Cory Wong: The unusual journey of the guitarist everyone’s talking about

If you’re heard of Minnesotan guitarist Cory Wong at all, it’s probably in association with retro-funk outfit Vulfpeck.

The young guitarist’s funky rhythm guitar chops can be heard on their latest album The Beautiful Game, including on a track named after Wong himself.

With his fresh-faced look, it’s easy to assume that Wong dropped fully formed onto scene. One imagines as a precocious teen he perhaps locked himself in his room with a load of Nile Rodgers’ albums and absorbed it all in minutes, the same way Neo learnt Kung Fu in the matrix.

But recently Wong dropped a track from his latest solo album called Clouds, and it surprised me. Check it out…

It’s a pretty spacey bit of fusion, which draws from funk but displays so many other influences, not least the kind intricate finger style pioneered by guitarists like Tommy Emmanuel and Laurence Juber.

After this discovery it didn’t take much googling to work out that – of course – Wong didn’t drop from the skies an awesome guitarist. Like everyone else that got good, he’s spent years in the shed, working on lots of different stuff, absorbing and synthesising all kinds of influences.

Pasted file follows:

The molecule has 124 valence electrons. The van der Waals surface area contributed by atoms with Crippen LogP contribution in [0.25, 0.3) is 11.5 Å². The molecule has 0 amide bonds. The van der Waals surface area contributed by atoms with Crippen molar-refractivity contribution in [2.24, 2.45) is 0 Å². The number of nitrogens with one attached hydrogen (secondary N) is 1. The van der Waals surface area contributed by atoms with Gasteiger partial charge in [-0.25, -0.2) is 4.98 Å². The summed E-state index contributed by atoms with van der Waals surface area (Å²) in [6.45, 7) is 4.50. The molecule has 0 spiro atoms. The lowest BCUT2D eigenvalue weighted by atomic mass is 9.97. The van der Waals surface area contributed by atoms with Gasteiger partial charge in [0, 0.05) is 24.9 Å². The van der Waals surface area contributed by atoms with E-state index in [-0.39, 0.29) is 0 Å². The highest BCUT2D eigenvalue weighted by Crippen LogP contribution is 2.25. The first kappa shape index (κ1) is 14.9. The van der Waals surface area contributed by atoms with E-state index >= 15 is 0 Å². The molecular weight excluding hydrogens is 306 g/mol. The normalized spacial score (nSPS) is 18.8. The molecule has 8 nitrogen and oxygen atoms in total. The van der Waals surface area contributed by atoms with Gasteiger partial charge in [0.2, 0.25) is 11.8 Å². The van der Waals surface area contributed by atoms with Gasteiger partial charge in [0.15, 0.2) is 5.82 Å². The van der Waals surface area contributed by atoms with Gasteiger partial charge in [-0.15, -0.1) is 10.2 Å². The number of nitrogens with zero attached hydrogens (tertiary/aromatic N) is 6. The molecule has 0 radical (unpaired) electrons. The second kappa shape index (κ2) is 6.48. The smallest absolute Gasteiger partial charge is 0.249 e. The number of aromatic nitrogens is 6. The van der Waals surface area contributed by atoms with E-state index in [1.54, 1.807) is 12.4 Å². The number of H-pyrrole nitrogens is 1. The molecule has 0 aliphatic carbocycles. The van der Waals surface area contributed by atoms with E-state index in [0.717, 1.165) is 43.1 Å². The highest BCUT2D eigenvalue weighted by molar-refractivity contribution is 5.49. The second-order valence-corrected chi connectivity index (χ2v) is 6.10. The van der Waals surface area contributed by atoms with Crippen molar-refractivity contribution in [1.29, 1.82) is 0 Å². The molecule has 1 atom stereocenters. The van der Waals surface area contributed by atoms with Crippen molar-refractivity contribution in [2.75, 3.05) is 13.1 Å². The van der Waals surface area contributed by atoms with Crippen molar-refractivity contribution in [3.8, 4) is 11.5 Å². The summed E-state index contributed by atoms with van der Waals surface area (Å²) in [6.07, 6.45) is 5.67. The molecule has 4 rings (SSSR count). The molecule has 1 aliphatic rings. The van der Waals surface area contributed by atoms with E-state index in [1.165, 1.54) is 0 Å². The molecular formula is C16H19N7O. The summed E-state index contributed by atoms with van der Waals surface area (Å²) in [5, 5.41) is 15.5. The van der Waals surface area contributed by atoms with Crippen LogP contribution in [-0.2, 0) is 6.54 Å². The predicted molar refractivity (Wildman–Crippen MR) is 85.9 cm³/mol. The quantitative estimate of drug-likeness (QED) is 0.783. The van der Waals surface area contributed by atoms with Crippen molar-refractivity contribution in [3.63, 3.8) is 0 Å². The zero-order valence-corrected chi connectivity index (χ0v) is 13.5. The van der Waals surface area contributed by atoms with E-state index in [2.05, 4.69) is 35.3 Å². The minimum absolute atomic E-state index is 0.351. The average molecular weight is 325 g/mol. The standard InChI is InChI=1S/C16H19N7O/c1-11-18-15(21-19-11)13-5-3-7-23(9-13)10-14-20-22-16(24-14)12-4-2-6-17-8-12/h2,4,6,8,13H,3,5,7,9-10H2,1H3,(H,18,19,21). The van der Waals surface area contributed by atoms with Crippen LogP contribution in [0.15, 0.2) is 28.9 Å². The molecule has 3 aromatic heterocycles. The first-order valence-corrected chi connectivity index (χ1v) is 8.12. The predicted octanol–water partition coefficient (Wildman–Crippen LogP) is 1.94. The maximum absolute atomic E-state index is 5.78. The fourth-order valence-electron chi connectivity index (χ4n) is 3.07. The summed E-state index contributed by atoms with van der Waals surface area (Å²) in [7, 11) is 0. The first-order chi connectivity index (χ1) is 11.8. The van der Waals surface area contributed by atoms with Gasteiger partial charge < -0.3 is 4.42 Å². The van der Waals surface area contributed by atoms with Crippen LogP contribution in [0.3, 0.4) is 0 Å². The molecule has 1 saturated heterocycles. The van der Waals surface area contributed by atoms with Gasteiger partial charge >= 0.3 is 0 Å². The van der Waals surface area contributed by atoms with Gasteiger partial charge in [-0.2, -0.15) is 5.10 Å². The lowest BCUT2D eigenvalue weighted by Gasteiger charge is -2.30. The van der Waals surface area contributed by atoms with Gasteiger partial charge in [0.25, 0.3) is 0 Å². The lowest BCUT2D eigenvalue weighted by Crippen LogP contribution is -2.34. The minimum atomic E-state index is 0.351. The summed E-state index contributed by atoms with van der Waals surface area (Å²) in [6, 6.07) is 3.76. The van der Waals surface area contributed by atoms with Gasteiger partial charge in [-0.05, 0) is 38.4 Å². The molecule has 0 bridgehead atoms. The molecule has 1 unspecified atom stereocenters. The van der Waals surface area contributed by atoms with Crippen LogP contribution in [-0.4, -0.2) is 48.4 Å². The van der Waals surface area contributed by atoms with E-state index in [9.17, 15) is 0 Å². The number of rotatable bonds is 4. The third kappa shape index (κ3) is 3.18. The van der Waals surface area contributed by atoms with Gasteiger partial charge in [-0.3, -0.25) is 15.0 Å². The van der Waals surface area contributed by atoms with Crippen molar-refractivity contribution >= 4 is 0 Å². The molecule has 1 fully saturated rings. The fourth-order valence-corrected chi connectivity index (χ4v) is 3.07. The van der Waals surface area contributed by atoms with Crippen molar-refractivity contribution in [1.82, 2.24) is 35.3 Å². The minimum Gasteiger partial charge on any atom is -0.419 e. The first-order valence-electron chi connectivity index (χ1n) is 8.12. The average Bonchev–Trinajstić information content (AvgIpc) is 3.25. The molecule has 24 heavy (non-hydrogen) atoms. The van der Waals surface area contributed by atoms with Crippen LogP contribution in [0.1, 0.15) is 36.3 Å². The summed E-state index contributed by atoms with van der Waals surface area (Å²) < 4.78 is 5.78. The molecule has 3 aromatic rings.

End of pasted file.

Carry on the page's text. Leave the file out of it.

Wong’s journey is particularly interesting. He’s produced records in Peru, done time on the jazz fusion circuit with a little known quartet Foreign Motion, and been in the touring band of an American Idol contestant.

Perhaps most unusually, and maybe most tellingly, it turns out he had a song available as download-able content for the rhythm-game Rock Band II. The song UpStream, is a beguiling piece of finger style, which says a lot about Wong’s origins and journey as a guitarist. Check out the track (Rockband version of course)…

It’s right in the neighbourhood of that Tommy Emmanuel/Laurence Juber/Doug Smith etc finger style (compare for example Doug Smith’s Order of Magnitude). This music was obviously an earlier part of Wong’s development into today’s funk rhythm guitar god. It’s a style of guitar playing that can clearly serve as a great foundation, technically, harmonically and rhythmically.

In short. if you can more or less summon a whole band’s worth of musical texture from just your guitar, then you’re going to better understand your role as a guitarist in any ensemble or style you later play in (as long as you don’t use it as a license to overplay!).

With that lesson in mind. Guitarists might want to learn from the original masters by checking out the courses we’ve got on MusicGurus from Doug Smith and Laurence Juber. You can learn their classic arrangements with tab included, or learn how to create your own compositions and arrangements on acoustic guitar.

Remember, great musicians absorb and explore lots of musical genres. So start now!

Cory’s latest album can be found on Bandcamp here.

By | 2017-10-19T10:41:35+00:00 October 4th, 2017|Uncategorised|0 Comments

About the Author:

Liam is part of the team at MusicGurus. He is a music journalist and keen amateur jazz musician.

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